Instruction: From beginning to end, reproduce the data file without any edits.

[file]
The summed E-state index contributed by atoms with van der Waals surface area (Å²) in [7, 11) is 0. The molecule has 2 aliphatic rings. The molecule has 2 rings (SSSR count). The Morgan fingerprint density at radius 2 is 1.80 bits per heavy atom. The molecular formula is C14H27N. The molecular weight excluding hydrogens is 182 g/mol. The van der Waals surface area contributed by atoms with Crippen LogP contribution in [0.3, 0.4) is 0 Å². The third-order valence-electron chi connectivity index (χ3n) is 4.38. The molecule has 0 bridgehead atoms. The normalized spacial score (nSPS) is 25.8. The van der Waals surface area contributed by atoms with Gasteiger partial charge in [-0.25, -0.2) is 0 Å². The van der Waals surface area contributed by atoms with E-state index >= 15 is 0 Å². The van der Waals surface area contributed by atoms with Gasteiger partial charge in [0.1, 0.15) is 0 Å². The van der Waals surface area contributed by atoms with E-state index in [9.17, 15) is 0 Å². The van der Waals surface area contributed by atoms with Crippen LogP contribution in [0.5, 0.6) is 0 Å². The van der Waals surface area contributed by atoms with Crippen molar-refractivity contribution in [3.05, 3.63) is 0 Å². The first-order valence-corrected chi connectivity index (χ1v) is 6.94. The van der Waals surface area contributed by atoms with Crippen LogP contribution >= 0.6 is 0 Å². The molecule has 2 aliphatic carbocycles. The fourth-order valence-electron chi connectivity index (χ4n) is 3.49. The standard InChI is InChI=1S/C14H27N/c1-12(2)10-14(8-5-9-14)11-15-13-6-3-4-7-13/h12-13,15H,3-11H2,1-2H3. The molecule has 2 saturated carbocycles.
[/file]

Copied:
The summed E-state index contributed by atoms with van der Waals surface area (Å²) in [7, 11) is 0. The molecule has 2 aliphatic rings. The molecule has 2 rings (SSSR count). The Morgan fingerprint density at radius 2 is 1.80 bits per heavy atom. The molecular formula is C14H27N. The molecular weight excluding hydrogens is 182 g/mol. The van der Waals surface area contributed by atoms with Crippen LogP contribution in [0.3, 0.4) is 0 Å². The third-order valence-electron chi connectivity index (χ3n) is 4.38. The molecule has 0 bridgehead atoms. The normalized spacial score (nSPS) is 25.8. The van der Waals surface area contributed by atoms with Gasteiger partial charge in [-0.25, -0.2) is 0 Å². The van der Waals surface area contributed by atoms with E-state index >= 15 is 0 Å². The van der Waals surface area contributed by atoms with Gasteiger partial charge in [0.1, 0.15) is 0 Å². The van der Waals surface area contributed by atoms with E-state index in [9.17, 15) is 0 Å². The van der Waals surface area contributed by atoms with Crippen LogP contribution in [0.5, 0.6) is 0 Å². The van der Waals surface area contributed by atoms with Crippen molar-refractivity contribution in [3.05, 3.63) is 0 Å². The first-order valence-corrected chi connectivity index (χ1v) is 6.94. The van der Waals surface area contributed by atoms with Crippen LogP contribution >= 0.6 is 0 Å². The molecule has 2 aliphatic carbocycles. The fourth-order valence-electron chi connectivity index (χ4n) is 3.49. The standard InChI is InChI=1S/C14H27N/c1-12(2)10-14(8-5-9-14)11-15-13-6-3-4-7-13/h12-13,15H,3-11H2,1-2H3. The molecule has 2 saturated carbocycles.